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Circuit Theory and EM Theory

Why EM Theory

Circuit Theory
Circuit theory deals with electrical circuit.
An engineer can predict the performance of
complicated electrical networks with the help
of circuit theory.
But this theory has certain limitations like :
It cannot be applied in free space.
It is useful only at low frequencies.

This theory is unsuccessful in explaining the


radiation of electromagnetic waves into space
in radio communications.
It cannot be used to analyse or design a
complete communication system. Example:
Radio Communication System.

Field theory has following advantages


in comparison to circuit theory
It is also applicable in free space.
It is useful at all frequencies, particularly at
high frequencies,
The radiation effect can be considered.
This theory can be used to analyse or design a
complete communication system. Example:
Wireless Communication, Radio
Communication.

Electromagnetic Field Theory


Although electromagnetic Field Theory (EMFT)
is complex in comparison with circuit theory
but EMFT is simplified by using appropriate
mathematics. This theory deals with E and H
vectors, whereas circuit theory deals with
voltages and currents.

Relationship between Field Theory


and Circuit Theory
At lower frequencies where physical circuit
dimensions are small compared to the
wavelength of electromagnetic waves, the
behaviour of circuits is accurately modelled using
lumped element component models, together
with Kirchhoffs laws
At higher frequencies where the distances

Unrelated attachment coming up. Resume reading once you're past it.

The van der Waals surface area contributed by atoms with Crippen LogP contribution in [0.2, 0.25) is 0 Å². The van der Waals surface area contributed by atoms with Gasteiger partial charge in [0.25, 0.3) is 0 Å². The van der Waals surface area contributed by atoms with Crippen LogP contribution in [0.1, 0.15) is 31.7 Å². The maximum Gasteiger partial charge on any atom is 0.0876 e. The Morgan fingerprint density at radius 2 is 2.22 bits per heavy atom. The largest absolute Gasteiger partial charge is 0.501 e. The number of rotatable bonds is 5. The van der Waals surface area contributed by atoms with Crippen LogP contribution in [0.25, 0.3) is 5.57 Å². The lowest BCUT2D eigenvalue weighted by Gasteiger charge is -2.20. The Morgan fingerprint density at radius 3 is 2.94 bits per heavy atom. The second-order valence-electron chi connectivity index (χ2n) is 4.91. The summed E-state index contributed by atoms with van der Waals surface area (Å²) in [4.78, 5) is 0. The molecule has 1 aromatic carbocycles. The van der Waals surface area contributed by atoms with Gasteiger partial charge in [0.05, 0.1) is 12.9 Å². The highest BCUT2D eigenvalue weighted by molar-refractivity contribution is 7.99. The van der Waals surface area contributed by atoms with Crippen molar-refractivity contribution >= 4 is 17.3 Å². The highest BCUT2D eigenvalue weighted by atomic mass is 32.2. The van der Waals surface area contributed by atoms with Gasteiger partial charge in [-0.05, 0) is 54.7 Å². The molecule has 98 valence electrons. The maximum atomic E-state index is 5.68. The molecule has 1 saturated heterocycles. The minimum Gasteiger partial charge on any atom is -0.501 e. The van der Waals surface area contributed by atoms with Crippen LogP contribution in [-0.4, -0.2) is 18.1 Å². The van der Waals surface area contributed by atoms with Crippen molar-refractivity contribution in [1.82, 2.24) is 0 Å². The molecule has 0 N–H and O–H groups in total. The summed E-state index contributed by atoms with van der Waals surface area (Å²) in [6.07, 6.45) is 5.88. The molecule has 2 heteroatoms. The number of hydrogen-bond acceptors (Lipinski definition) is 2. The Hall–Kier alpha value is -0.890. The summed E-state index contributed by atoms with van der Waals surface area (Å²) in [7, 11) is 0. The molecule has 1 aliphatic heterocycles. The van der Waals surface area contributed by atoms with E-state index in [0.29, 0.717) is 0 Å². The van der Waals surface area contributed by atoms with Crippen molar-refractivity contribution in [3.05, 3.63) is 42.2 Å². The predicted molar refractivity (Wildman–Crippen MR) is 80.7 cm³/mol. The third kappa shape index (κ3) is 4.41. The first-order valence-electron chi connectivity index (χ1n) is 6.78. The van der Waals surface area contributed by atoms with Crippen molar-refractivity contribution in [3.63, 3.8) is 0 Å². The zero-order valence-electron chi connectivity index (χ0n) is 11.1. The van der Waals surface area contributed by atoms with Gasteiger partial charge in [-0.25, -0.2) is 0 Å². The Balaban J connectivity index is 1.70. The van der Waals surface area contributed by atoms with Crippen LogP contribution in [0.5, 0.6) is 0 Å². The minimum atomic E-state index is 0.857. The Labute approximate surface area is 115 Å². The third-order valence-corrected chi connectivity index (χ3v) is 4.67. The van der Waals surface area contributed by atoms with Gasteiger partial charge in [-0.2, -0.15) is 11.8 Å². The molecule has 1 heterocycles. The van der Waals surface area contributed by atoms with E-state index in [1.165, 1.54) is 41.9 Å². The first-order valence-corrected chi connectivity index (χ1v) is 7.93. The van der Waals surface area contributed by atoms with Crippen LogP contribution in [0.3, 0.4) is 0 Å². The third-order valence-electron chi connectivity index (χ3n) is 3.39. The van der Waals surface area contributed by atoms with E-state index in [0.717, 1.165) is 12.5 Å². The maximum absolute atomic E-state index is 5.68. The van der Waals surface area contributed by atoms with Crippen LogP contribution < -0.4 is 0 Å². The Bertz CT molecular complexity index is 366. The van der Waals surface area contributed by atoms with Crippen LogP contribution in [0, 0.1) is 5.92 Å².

between components are a significant fraction of
a wavelength and greater, the signals carrying
information or power from one place in a circuit
to another are treated as waves.

Signals must be routed from one point to


another using transmission lines, modelled
using transmission line theory.
If the component dimensions be comparable
to
the
wavelength
then
accurate
understanding and prediction of behaviour
may require modelling using electromagnetic
field and wave theory

why dB is used in microwaves


A decibel is a convenient logarithmic ratio of
two RF power or RF voltage levels (usually
input and output levels).
The beautiful thing about log ratios is that
multiplication of "linear" numbers becomes
addition, and division becomes subtraction.
The conversion of linear ratios to dB is:
10xlog(power level2/power level1), or
20xlog(voltage level2/voltage level1)

Decibels are very useful for talking about


increases (gains) or decreases (losses) without
talking about the actual power or voltage levels.
Remember, though, that dB by itself isn't a unit
like millimeters or inch, it's all relative.
A negative number of dB indicates loss or
reduction in signal strength, while a positive
number indicates gain or increase in signal
strength.
When you refer to a loss in dB, it is customary to
eliminate the negative sign
The decibel system is used when quantities can
vary by massive amounts.

Table I. Conversion between Linear


Units and Decibels
Linear Value

dB Value

1e-10

-100 dB

1e-9

-90 dB

1e-6

-60 dB

1e-3

-30 dB

1e-1

-10 dB

0.5

-3 dB

0 dB

10

10 dB

100

20 dB

1e3

30 dB

1e6

60 dB